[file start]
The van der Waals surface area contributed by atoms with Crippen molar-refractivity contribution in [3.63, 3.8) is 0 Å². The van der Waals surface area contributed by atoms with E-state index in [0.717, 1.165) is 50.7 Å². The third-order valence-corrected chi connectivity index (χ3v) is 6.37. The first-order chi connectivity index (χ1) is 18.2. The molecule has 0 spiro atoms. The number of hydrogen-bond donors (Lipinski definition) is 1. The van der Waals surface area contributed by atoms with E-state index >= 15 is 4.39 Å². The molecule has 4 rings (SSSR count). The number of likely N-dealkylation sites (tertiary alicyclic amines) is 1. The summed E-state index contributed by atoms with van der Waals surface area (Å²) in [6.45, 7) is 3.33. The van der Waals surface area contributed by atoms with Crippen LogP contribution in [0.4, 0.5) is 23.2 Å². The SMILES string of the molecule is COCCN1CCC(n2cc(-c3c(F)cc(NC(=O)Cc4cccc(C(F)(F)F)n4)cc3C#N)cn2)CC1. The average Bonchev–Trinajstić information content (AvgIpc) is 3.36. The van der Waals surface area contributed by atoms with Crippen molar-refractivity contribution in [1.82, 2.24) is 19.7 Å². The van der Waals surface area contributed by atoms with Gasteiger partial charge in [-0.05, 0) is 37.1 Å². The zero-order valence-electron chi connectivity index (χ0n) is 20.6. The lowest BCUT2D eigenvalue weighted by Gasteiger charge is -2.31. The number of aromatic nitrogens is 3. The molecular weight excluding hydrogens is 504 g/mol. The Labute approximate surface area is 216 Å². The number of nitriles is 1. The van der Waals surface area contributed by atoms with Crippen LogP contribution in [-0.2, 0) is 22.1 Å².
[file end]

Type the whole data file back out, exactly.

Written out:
The van der Waals surface area contributed by atoms with Crippen molar-refractivity contribution in [3.63, 3.8) is 0 Å². The van der Waals surface area contributed by atoms with E-state index in [0.717, 1.165) is 50.7 Å². The third-order valence-corrected chi connectivity index (χ3v) is 6.37. The first-order chi connectivity index (χ1) is 18.2. The molecule has 0 spiro atoms. The number of hydrogen-bond donors (Lipinski definition) is 1. The van der Waals surface area contributed by atoms with E-state index >= 15 is 4.39 Å². The molecule has 4 rings (SSSR count). The number of likely N-dealkylation sites (tertiary alicyclic amines) is 1. The summed E-state index contributed by atoms with van der Waals surface area (Å²) in [6.45, 7) is 3.33. The van der Waals surface area contributed by atoms with Crippen LogP contribution in [0.4, 0.5) is 23.2 Å². The SMILES string of the molecule is COCCN1CCC(n2cc(-c3c(F)cc(NC(=O)Cc4cccc(C(F)(F)F)n4)cc3C#N)cn2)CC1. The average Bonchev–Trinajstić information content (AvgIpc) is 3.36. The van der Waals surface area contributed by atoms with Crippen molar-refractivity contribution in [1.82, 2.24) is 19.7 Å². The van der Waals surface area contributed by atoms with Gasteiger partial charge in [-0.05, 0) is 37.1 Å². The zero-order valence-electron chi connectivity index (χ0n) is 20.6. The lowest BCUT2D eigenvalue weighted by Gasteiger charge is -2.31. The number of aromatic nitrogens is 3. The molecular weight excluding hydrogens is 504 g/mol. The Labute approximate surface area is 216 Å². The number of nitriles is 1. The van der Waals surface area contributed by atoms with Crippen LogP contribution in [-0.2, 0) is 22.1 Å².